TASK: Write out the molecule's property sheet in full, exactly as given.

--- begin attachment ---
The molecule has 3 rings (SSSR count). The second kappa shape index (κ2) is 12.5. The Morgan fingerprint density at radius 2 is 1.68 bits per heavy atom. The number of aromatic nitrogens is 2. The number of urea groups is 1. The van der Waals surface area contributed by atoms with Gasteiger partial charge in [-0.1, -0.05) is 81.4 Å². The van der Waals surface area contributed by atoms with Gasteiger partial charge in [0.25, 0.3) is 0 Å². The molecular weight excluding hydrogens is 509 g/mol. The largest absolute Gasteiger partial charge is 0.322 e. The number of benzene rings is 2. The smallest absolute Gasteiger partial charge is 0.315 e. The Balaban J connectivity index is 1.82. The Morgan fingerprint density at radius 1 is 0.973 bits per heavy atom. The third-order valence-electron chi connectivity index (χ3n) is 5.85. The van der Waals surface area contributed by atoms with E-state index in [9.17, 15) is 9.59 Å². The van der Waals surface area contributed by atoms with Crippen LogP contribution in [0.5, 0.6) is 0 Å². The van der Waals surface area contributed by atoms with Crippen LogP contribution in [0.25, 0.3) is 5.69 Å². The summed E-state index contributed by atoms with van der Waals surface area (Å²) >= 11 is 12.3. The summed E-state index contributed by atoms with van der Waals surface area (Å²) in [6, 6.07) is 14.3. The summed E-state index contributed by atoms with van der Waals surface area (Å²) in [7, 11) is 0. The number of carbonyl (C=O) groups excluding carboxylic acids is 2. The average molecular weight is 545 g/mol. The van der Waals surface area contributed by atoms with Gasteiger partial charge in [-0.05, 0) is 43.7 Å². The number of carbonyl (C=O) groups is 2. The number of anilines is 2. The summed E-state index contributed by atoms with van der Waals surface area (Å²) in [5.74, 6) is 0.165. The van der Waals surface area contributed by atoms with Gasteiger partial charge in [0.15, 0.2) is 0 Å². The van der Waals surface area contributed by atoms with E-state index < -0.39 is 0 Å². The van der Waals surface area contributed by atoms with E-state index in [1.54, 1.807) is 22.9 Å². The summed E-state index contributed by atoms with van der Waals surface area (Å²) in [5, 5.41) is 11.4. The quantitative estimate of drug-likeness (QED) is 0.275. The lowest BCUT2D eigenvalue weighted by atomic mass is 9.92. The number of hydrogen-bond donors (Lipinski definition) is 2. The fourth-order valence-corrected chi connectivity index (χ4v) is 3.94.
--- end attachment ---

The molecule has 3 rings (SSSR count). The second kappa shape index (κ2) is 12.5. The Morgan fingerprint density at radius 2 is 1.68 bits per heavy atom. The number of aromatic nitrogens is 2. The number of urea groups is 1. The van der Waals surface area contributed by atoms with Gasteiger partial charge in [-0.1, -0.05) is 81.4 Å². The van der Waals surface area contributed by atoms with Gasteiger partial charge in [0.25, 0.3) is 0 Å². The molecular weight excluding hydrogens is 509 g/mol. The largest absolute Gasteiger partial charge is 0.322 e. The number of benzene rings is 2. The smallest absolute Gasteiger partial charge is 0.315 e. The Balaban J connectivity index is 1.82. The Morgan fingerprint density at radius 1 is 0.973 bits per heavy atom. The third-order valence-electron chi connectivity index (χ3n) is 5.85. The van der Waals surface area contributed by atoms with E-state index in [9.17, 15) is 9.59 Å². The van der Waals surface area contributed by atoms with Crippen LogP contribution in [0.5, 0.6) is 0 Å². The van der Waals surface area contributed by atoms with Crippen LogP contribution in [0.25, 0.3) is 5.69 Å². The summed E-state index contributed by atoms with van der Waals surface area (Å²) >= 11 is 12.3. The summed E-state index contributed by atoms with van der Waals surface area (Å²) in [6, 6.07) is 14.3. The summed E-state index contributed by atoms with van der Waals surface area (Å²) in [7, 11) is 0. The number of carbonyl (C=O) groups excluding carboxylic acids is 2. The average molecular weight is 545 g/mol. The van der Waals surface area contributed by atoms with Gasteiger partial charge in [-0.05, 0) is 43.7 Å². The number of carbonyl (C=O) groups is 2. The number of anilines is 2. The summed E-state index contributed by atoms with van der Waals surface area (Å²) in [5.74, 6) is 0.165. The van der Waals surface area contributed by atoms with Gasteiger partial charge in [0.15, 0.2) is 0 Å². The van der Waals surface area contributed by atoms with E-state index < -0.39 is 0 Å². The van der Waals surface area contributed by atoms with E-state index in [1.54, 1.807) is 22.9 Å². The summed E-state index contributed by atoms with van der Waals surface area (Å²) in [5, 5.41) is 11.4. The quantitative estimate of drug-likeness (QED) is 0.275. The lowest BCUT2D eigenvalue weighted by atomic mass is 9.92. The number of hydrogen-bond donors (Lipinski definition) is 2. The fourth-order valence-corrected chi connectivity index (χ4v) is 3.94.